Selma Art Guild helps organize tour of Black Belt’s art

Published 8:38 am Thursday, September 13, 2012

Many people may have witnessed an artist at work while visiting a festival or even an art show, but few have experienced the privilege of seeing an artist work in his or her own element. A process that artists say can be quite personal.

For residents of Dallas County, that is all about to change.

The Black Belt Art Explosion Studio Tour hosted by the Selma Arts Guild will allow interested individuals of all ages to literally take a tour of local artist’s studios in and around Selma on Saturday, Oct. 27 from 10 a.m. to 4 p.m..

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Local artist, Jo Taylor, spearheaded the creation of the studio tour.

“So many people don’t realize what the art making process entails; just how hard artists really work at their craft and do what they do.”

Taylor added, “If people saw the art making process, then they would have a deeper appreciation for what the artists do.”

That is the hope and the goal for the studio tour.

Kritsin Law, an artist participating in the studio tour as well as a staff member of Black Belt Treasures said she is excited about the chance to see artists in action.

“At most of the events we have around the Black Belt, you get to see some artists at work in one setting, or at a festival. This [studio tour] is a chance to see a lot of the artists in their own element –in their studio, to really see how they work, and see a little bit more about what they’re about,” Law said.

Black Belt Treasures, located in Camden, Ala., is working with the Selma Arts Guild to support and promote the diverse artistic talent found in the Black Belt.

“That’s why we’re really interested in being a part [of the studio tour],” Law said. “[Black Belt Treasures] is an economical vehicle in one sense, and an education center in one sense. For us, this is a great chance to promote some of the artists from Dallas County and Wilcox County.”

“It sounds like a great day to be able to visit the home or studios of all these artists,” Sulynn Creswell, director of Black Belt Treasures said. “And we just wanted to be a part of the excitement of the day.”

Creswell added that they are glad to be supportive of what the Selma Arts Guild is doing and for the opportunity, “to bring lots of folks into the Black Belt and for those who are in the Black Belt — I hope — that they’ll get out and go to Selma that day,” she said.

Black Belt Treasures works with artists and tries to “give them a vehicle to learn and grow as business people, and also a place to sell their work,” Law said.

Law noted that Black Belt Treasures works with a lot of artist who are at the Selma Arts Guild and also through Arts Revive.

Black Belt Treasures is located nearly an hour away from Selma and “since this [event] is in Dallas County, it wouldn’t make sense for people to have to drive down to Camden,” Law said. “They have graciously offered to let us come up there and have some of our artists do demonstrations at Arts Revive.”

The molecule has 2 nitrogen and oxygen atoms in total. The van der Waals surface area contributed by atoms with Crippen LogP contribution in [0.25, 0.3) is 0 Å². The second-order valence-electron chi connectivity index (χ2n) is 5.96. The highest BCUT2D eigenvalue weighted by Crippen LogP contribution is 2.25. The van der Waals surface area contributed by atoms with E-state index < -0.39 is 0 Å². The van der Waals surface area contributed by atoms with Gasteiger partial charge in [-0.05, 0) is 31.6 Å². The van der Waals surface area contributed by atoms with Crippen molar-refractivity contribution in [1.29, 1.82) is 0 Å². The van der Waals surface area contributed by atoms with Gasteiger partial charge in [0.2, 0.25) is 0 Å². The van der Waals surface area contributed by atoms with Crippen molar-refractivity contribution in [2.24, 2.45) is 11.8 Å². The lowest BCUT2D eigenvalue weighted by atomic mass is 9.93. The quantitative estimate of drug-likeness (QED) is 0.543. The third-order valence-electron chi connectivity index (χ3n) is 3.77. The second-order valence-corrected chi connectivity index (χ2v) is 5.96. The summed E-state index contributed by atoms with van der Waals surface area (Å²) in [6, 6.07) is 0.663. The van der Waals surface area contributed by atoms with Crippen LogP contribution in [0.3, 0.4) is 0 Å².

Black Belt Treasures plan to bring between six and 10 artists to demonstrate their craft at Arts Revive.

“Mostly what people are going to see, from what I understand,” Law said, “is a lot of these artists at work in their own studios or in their own homes, or at their own site, or even at an organization they’re affiliated with.”

Taylor agreed and said, “Every artist is going to be working in their own venue, in their own style and in their own medium.”

Law said that the artists, including herself, will be there demonstrating art and will also have art available for sale that day

People looking to participate in the studio tour can pick up a map from the Arts Guild. There are going to be more than 30 artisans and 12 stops, which is a lot more than the Arts Guild even conceived, Taylor said.

The studio tour will have a wide range of artisans including quilters, potters, metal workers, fiber artists, folk artists and sound artists, basket makers, soap makers and more.

“I just love seeing the wide variety of arts throughout the Black Belt. It’s just great to see that we have such a wide mix of painters, and fiber artists, quilters, and potters –people that are carrying these old, rural Alabama traditions and making them new again,” Law said.

While creating art can be a personal and even emotional process, Law said that the artists involved in the studio tour are excited about sharing their craft with the public, even if it means invading their personal space for a day.

“All of the artists [on the studio tour] will be demonstrating so people will get a chance to see them make their art, create their art, and see the effort that goes into it,” Law said. “This isn’t just something that people are doing for fun; this is really something that they feel so passionate about, and they’re willing to share a little bit of how they create themselves, which is sometimes a very personal process.”

The studio tour event will be special for a number of reasons. Not only will people get to experience art in a new way, but they’ll get to experience the first collaboration of the local arts organizations.

“We’ve all come together to promote this,” Taylor said of the Selma Arts Guild, Arts Revive and Black Belt Treasures. “Which I think is just wonderful.”

If any artist would like to be added to the tour, they should contact Jo Taylor at